This is something of a golden age for young pitchers. There's a fair amount of talented hurlers already in the majors who haven't hit the age of 25, and the minors are brimming with elite pitching prospects like Dylan Bundy, Gerrit Cole and Zack Wheeler.
But if there's a young hurler who's going to establish himself as a star in the near future, it's 23-year-old Matt Harvey.
Harvey got his feet wet in the majors in 2012, making 10 starts down the stretch while few people outside of New York were focused on the Mets. His results in those 10 starts, however, were very encouraging.
Harvey compiled a 2.73 ERA and a 1.15 WHIP, and he struck out over 10 batters per nine innings. That was thanks in large part to his hard fastball, which averaged roughly 95 miles per hour and brushed up against 100 on occasion (see FanGraphs).
Control is something Harvey will have to work on, as he walked roughly four batters per nine innings. However, he did show that he can pitch effectively even when he doesn't have his best control. In a start against the Braves in early August, Harvey went six innings and allowed only two earned runs despite walking five batters.
In all, Harvey compiled a 1.6 bWAR in 2012, which was nearly as good as the bWAR compiled by San Francisco Giants lefty Madison Bumgarner.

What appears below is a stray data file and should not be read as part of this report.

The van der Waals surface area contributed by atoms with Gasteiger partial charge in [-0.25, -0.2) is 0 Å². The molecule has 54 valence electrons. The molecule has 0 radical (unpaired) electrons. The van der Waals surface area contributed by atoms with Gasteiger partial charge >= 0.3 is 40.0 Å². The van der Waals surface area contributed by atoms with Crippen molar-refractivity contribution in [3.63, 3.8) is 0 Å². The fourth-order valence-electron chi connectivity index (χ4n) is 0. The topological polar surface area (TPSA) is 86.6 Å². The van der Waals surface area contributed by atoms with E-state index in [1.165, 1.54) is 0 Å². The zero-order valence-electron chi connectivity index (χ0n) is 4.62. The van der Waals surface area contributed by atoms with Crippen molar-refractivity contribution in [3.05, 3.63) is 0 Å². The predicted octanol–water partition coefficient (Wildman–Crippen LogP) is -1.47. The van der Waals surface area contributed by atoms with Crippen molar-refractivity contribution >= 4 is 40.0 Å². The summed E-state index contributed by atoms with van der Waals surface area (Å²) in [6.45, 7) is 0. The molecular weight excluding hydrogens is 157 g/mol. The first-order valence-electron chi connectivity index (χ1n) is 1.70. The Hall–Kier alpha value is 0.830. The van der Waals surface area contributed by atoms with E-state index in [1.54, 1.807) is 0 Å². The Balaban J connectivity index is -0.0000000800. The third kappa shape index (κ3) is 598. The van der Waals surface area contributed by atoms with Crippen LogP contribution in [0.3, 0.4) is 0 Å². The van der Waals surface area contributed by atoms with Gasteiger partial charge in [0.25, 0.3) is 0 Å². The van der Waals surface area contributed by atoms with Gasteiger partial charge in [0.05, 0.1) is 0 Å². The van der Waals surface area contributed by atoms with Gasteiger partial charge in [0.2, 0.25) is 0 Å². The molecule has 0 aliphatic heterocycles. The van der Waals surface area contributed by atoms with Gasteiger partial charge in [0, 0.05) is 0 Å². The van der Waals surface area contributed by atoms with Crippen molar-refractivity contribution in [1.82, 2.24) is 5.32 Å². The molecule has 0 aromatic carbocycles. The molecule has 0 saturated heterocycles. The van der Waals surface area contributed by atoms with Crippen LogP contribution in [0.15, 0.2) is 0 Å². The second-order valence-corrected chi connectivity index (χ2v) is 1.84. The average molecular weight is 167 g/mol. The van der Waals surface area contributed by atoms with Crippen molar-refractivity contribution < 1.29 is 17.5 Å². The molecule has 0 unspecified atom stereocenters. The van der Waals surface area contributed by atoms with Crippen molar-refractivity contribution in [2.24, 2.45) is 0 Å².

Not bad, seeing as how Mad-Bum made 32 starts to Harvey's 10.
Predicting which young pitcher is going to be baseball's next great closer is a shot in the dark, but the Tigers are hinting pretty strongly that they know the answer to this great mystery.
All signs point to 22-year-old Bruce Rondon being Detroit's closer in the relatively near future, whether he breaks camp with the big club or not. It's either him or other internal options, and none of them throw as hard as Rondon does.
For that matter, no right-hander at any level of MLB may throw as hard as Rondon does. His fastball hits triple digits with consistency, and the word from George Sipple of the Detroit Free Press is that Rondon has even thrown as hard as 103 mph.
The catch is that Rondon is lacking in the control department. He walked 4.4 batters per nine innings in 2012, including 7.9 per nine innings in nine appearances at the Triple-A level.
Rondon's control will have to get better in order for him to cut it as Detroit's closer, but only to a degree. If he hones his control to the point where he can manage a BB/9 in the 3.0-to-4.0 range, he'll be able to make a nice living as a closer.
Sure, there will be a fair amount of runners on base with a BB/9 that high, but making contact against Rondon will be no easy task so long as 100-mph fastballs are the norm. If it worked for Jonathan Broxton in 2009 and 2010, it can work for Rondon.